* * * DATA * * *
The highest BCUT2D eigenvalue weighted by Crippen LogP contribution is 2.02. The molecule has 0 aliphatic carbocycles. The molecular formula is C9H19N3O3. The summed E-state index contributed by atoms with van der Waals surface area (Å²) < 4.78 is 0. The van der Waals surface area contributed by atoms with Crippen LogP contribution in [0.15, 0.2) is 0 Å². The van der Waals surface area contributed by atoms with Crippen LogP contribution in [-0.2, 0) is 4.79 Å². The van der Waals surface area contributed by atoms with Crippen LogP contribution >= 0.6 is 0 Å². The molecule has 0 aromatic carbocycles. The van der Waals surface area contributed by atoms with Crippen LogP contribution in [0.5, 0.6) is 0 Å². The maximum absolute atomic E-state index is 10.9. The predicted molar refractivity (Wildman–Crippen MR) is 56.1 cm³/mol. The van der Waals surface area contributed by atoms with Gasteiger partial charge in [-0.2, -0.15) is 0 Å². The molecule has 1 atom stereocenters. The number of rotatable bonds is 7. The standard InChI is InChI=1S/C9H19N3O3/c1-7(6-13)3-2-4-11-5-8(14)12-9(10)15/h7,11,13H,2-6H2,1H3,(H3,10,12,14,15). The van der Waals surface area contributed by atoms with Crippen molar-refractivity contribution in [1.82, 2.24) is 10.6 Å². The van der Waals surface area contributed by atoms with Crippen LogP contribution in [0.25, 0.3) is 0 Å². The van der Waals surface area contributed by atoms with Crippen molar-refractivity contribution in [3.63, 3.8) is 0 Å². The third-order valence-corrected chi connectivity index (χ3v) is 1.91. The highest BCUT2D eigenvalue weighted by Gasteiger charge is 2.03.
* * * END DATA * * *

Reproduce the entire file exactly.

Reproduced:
The highest BCUT2D eigenvalue weighted by Crippen LogP contribution is 2.02. The molecule has 0 aliphatic carbocycles. The molecular formula is C9H19N3O3. The summed E-state index contributed by atoms with van der Waals surface area (Å²) < 4.78 is 0. The van der Waals surface area contributed by atoms with Crippen LogP contribution in [0.15, 0.2) is 0 Å². The van der Waals surface area contributed by atoms with Crippen LogP contribution in [-0.2, 0) is 4.79 Å². The van der Waals surface area contributed by atoms with Crippen LogP contribution >= 0.6 is 0 Å². The molecule has 0 aromatic carbocycles. The van der Waals surface area contributed by atoms with Crippen LogP contribution in [0.5, 0.6) is 0 Å². The maximum absolute atomic E-state index is 10.9. The predicted molar refractivity (Wildman–Crippen MR) is 56.1 cm³/mol. The van der Waals surface area contributed by atoms with Gasteiger partial charge in [-0.2, -0.15) is 0 Å². The molecule has 1 atom stereocenters. The number of rotatable bonds is 7. The standard InChI is InChI=1S/C9H19N3O3/c1-7(6-13)3-2-4-11-5-8(14)12-9(10)15/h7,11,13H,2-6H2,1H3,(H3,10,12,14,15). The van der Waals surface area contributed by atoms with Crippen molar-refractivity contribution in [1.82, 2.24) is 10.6 Å². The van der Waals surface area contributed by atoms with Crippen LogP contribution in [0.25, 0.3) is 0 Å². The van der Waals surface area contributed by atoms with Crippen molar-refractivity contribution in [3.63, 3.8) is 0 Å². The third-order valence-corrected chi connectivity index (χ3v) is 1.91. The highest BCUT2D eigenvalue weighted by Gasteiger charge is 2.03.